Friday, September 21, 2001

Remember 9-11-01

Parent company AMR is eliminating airline meals
on many American and TWA flights.

American Air cuts
in-flight meals

Honolulu catering firm Sky Chefs
supplies meals for outbound
American and TWA flights

By Russ Lynch

Thousands of travelers between Hawaii and the mainland on American Airlines and Trans World Airlines will no longer have to choose between chicken and pasta.

But travelers who've long scorned the airline meal are about to be faced with a new question: Will they miss it when it's gone?

Coach-class passengers on a dozen daily flights the airlines operate won't be served meals as a cost-cutting step the airlines are taking to deal with plunging revenues after last week's terrorist acts in New York and Washington.

They'll be left with beverages and some sort of snack.

First-class riders will continue to get the full treatment, however. The airlines did not say when passengers will first notice the difference but said the change will be completed by Nov. 1.

Hawaii is not alone. American and TWA -- both owned by AMR Corp. -- said they are applying the changes to most domestic services, providing full meal service only on nonstop transcontinental flights, such as Los Angeles-New York, and three-class international flights.

And even first-class travelers will have to do without meals if their flights are under two hours.

In the Hawaii trade, all 11 of American's daily flights to and from the mainland will be affected. They range from 188-passenger Boeing 757s to the widebody 767s with more than 200 passengers.

Also affected is TWA's single Hawaii flight, the daily nonstop between Honolulu and St. Louis, which also uses a 767.

In normal times that could mean well over 2,000 meals a day on the Hawaii routes alone.

One business that will be affected immediately is Sky Chefs Inc., which does the airlines' catering. Sky Chefs officials declined to comment on the possible effect, saying they are not allowed to talk to the press.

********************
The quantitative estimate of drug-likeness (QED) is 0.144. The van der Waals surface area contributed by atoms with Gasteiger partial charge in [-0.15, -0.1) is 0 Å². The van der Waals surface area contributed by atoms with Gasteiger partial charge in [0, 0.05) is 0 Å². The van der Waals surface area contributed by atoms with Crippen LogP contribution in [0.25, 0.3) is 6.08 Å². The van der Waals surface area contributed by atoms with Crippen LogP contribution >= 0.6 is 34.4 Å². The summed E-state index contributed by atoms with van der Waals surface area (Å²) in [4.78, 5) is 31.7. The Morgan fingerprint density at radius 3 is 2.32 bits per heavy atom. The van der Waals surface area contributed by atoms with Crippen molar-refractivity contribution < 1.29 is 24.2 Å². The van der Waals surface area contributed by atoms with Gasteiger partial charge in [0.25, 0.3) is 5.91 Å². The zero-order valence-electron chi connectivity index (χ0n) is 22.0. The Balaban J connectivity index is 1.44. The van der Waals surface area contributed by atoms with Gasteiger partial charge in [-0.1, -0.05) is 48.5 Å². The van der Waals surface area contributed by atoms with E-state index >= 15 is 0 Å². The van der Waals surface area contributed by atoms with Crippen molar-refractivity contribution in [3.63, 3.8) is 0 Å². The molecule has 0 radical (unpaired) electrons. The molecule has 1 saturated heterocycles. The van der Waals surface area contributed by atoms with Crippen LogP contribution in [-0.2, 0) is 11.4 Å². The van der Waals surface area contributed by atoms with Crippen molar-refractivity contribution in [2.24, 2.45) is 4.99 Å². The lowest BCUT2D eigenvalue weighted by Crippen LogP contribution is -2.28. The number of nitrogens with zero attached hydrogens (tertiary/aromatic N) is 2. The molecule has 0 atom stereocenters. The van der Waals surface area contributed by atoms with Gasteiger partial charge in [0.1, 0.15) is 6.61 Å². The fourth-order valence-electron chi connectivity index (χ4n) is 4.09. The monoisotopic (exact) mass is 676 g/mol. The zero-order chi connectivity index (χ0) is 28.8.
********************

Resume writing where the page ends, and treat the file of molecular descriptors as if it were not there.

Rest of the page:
American, which announced Wednesday it expected to lay off at least 20,000 workers, said in a statement that the food-service changes "will generate significant cost savings in response to the airline's critical financial condition."

"This is an intentionally measured and specific response to our immediate need to reduce costs and to the extraordinary circumstances that now exist within our industry," said Mike Gunn, American's vice president of marketing and planning.

Hawaiian Airlines spokes-man Keoni Wagner said no such decision has been made and "we don't expect meal service to cease," but it is one of the many cost issues the airline is studying in a company-wide crisis reaction.

Hawaiian said Wednesday it will cut 20 percent of its flights, starting Oct. 1, and will need to adjust staffing.

Competitor Aloha Airlines, which is cutting 25 percent of its flights, has not made any changes in its cabin service, said a spokesman, Stu Glauberman.

Neither airline serves meals on interisland flights but both have first-class and coach-class meals on their Hawaii-mainland routes.

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